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The Broken Heart poem

             Anyone who has experienced a break in a relationship that results with a broken heart can empathize with John Donne’s poem “The Broken Heart” after some thought. A somewhat bitter poem, Donne fills the verses with similes and metaphors that compare love with the uncaring yet destructive items he chooses. Specific comparisons made in the poem show how the author sees love as it treated him. The imagery found in these comparisons used in the verses helps to establish that Donne sees the nature of love as harsh and the destroyer of his heart, ergo the title of the poem and the main message.
             Word choice is a main part in setting up how clear the imagery in a work will be. In “The Broken Heart,” in order to portray the ill effects of love, Donne uses more negatively-linked words because of his mindset on love. Many poems are flowery, romantic poems on how love makes the world beautiful, but Donne says, “They come to us, but us Love draws./ He swallows us and never chaws.” (lines 13-14) Depicted as a devouring monster, love seems not so simple and beautiful. He goes on to say, “If ‘twere not so, what did become/ Of my heart, when I first saw thee?/ I brought my heart into the room,/ But from the room, I carried none with me.,”(17-20) as if when presenting his heart to a young lady, love ate his heart and left him with none. In the usage of words like ‘decay,’ ‘devour,’ ‘swallow,’ and ‘shiver,’ John Donne effectively depicts love as the malicious thing that it can be.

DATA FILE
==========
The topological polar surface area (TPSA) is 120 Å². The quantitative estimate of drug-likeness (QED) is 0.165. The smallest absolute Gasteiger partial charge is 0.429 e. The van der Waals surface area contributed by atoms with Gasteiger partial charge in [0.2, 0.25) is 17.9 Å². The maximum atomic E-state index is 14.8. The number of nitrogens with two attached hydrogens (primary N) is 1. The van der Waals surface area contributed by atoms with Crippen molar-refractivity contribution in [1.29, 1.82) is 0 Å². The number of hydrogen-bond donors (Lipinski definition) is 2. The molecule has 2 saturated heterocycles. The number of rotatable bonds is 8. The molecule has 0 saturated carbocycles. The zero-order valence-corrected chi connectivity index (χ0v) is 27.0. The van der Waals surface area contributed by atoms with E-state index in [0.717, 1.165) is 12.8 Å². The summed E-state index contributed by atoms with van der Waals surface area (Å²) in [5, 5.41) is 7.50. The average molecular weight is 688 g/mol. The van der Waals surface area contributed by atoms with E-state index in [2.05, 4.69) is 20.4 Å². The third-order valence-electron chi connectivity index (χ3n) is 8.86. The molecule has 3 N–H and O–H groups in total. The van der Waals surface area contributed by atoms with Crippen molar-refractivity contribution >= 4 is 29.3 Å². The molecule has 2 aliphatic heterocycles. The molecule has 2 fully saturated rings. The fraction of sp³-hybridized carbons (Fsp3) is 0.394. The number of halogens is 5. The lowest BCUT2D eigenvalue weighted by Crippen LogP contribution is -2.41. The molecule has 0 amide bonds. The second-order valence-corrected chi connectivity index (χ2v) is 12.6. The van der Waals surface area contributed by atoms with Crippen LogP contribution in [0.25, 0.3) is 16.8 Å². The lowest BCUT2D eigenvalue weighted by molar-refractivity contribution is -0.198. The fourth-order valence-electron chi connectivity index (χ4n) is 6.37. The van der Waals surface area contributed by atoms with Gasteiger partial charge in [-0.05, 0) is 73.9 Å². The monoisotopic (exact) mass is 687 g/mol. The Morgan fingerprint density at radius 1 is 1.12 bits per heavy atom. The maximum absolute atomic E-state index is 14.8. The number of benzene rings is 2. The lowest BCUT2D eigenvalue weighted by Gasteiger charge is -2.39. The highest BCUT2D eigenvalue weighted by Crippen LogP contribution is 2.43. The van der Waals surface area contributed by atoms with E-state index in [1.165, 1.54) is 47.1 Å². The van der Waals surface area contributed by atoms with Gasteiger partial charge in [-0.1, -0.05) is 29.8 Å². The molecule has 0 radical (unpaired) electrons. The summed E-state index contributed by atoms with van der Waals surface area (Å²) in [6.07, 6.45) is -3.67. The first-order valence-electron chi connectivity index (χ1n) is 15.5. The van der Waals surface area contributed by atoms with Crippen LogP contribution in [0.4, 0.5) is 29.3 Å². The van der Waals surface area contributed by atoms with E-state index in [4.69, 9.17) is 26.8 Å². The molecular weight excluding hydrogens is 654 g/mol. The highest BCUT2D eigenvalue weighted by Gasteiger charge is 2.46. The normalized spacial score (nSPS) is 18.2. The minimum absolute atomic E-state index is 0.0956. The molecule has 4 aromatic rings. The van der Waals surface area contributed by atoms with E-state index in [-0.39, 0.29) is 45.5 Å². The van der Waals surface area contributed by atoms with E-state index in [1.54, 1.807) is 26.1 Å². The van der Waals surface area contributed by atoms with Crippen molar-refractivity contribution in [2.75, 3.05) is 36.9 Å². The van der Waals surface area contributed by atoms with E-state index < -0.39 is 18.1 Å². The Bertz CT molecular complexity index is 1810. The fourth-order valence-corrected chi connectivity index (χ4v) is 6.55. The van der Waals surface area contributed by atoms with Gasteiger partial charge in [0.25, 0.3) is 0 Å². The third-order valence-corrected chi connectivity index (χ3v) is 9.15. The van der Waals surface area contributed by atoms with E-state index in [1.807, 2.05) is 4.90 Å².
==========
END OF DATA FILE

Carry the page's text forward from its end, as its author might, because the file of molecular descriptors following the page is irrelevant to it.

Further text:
Another visual reference to love in “The Broken Heart” is the mentioning of glass. Glass can represent both frailty and perspective in the case of this work. In lines21-24 it is written, “I know/ Mine would have taught thine heart to show/ More pity unto me: but Love, alas,/ At one first blow did shiver it as glass.